Tampa's version of J. Crew looks nothing like the catalog, where Lauren Hutton and her innumerable blond cousins pose gorgeously in white linen and khaki.
The floors of the abandoned discount drugstore on S Dale Mabry Highway, that the company has taken over for its weekend stand in the bay area, are filthy. You get discounts, not dressing rooms, not even restrooms. The clothes are jumbled in boxes. The boxes are lined up on long metal tables. Chains dangle pointlessly from the ceiling. In some places, the ceiling tiles are mottled with watery brown stains, and in a few others, the tiles are simply gone. The fluorescent tubes overhead wash everything in an uneasy yellow light.
Lauren Hutton wouldn't set foot in the place. But I went. I saw. I charged like mad.
Once I had higher standards. In a delusional fit _ brought on by visiting a branch of a New York department store on Florida's east coast _ I thought Tampa Bay would never be first-class until it had, say, Saks Fifth Avenue. Or Bloomingdale's, by chance.
I have finally wised up to the size of my wallet as well as the nature of my town and have downsized my expectations accordingly. No matter that Malcolm Glazer and his continent-trotting sons probably buy their suits there _ Tampa Bay is no place for Saks. And, sorry to say, it is no place anymore for the Bucs.
The Glazers professed to be aghast when the returns on their seat deposit program were lousy. They're suffering from the same affliction George Bush revealed when he couldn't get over those supermarket bar code readers. These guys don't buy the hamburger, and they never have to choose between eating and paying the doctor. They drive sports cars, not pickups. It's enough to make you feel sorry for them, they're so out of touch.
The cheapest season seat in the house _ the new house that the Glazers want us to build for them, so they won't go to Orlando _ costs $380, deposit and all. You want a pair, that's $760. That's not counting beer. Now say you've had enough of getting nowhere financially and decide to commute to USF to get a degree, move up in the world. The tuition for one semester is about $744. That doesn't count the books, the fees and, yes, the beer. The Glazers want you to choose.
So do the cheerleaders at the Greater Tampa Chamber of Commerce, who if they would only put down their pompoms might notice that, no matter what their glossy brochures say, a whole lot more people in Tampa Bay go to work with their sleeves rolled up than with starch in their shirts. Ten bucks an hour but no benefits can pass for paradise. Only if worries _ about layoffs, paying for day care, putting money in the bank _ were riches would a lot of us be lining up to save the team.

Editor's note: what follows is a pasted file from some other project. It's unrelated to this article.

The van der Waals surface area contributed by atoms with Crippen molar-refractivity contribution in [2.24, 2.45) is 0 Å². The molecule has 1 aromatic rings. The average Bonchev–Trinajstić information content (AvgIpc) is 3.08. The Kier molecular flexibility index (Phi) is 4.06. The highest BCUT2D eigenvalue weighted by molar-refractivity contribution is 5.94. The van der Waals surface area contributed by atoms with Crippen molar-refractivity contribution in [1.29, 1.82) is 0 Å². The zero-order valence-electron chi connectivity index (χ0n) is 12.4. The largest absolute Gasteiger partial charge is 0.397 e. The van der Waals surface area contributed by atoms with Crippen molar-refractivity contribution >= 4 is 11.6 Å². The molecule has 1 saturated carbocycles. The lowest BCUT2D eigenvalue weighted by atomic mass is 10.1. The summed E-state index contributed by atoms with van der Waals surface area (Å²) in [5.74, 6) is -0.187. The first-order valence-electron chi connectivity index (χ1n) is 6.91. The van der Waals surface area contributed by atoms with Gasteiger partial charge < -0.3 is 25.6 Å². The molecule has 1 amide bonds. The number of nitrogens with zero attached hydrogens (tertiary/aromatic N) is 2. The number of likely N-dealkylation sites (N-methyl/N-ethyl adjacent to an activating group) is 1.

Ah, yes, the banks. Tell me, please, why they were so eager to lend money for season tickets. Would that they were so eager to give people a break when they need a mortgage.
And why is it, please, that people who got themselves elected to office are willing to tell everybody else to belly up to the bar, but refuse to say if they've bought tickets? Do they think we're just so dumb we won't notice?
Now they're talking about taxing you for Glazer's benefit if you buy so much as a Big Mac.
Give 'em this much: They have nerve.
Next door to the J. Crew warehouse is a delightfully named discount store, MacFrugal's. In the adjacent mall, where SteinMart is, there is a cheap place for bedsheets, the Linen Supermarket, also a Buddy Bi-Rite, Bealls Outlet, something called Big Lots The Closeout Store, and so appropriately now, Play It Again Sports, where they sell used sports equipment. These places are not the other side of the moon from the whoop-de-doo part of town, Bayshore. They are just down the road.
On the other end of Dale Mabry, in supposedly cushy Carrollwood, the big women's clothing stores are discounters Loehmann's, T.J. Maxx, Marshall's. The closest thing to a fancy New York store is the Macy's closeout store on the other side of the bay, in Pinellas Park.
Don't tell me the Bucs' leaving would hurt Tampa Bay. Plenty of things are causing pain in this community, and none of them make the executive crowd hysterical. When people don't want to move here because the neighborhoods they can afford to buy in are declining, or the jobs they can get lead nowhere, or their kids' teachers don't even have enough paper _ now those things will hurt Tampa Bay.
Go Bucs, indeed.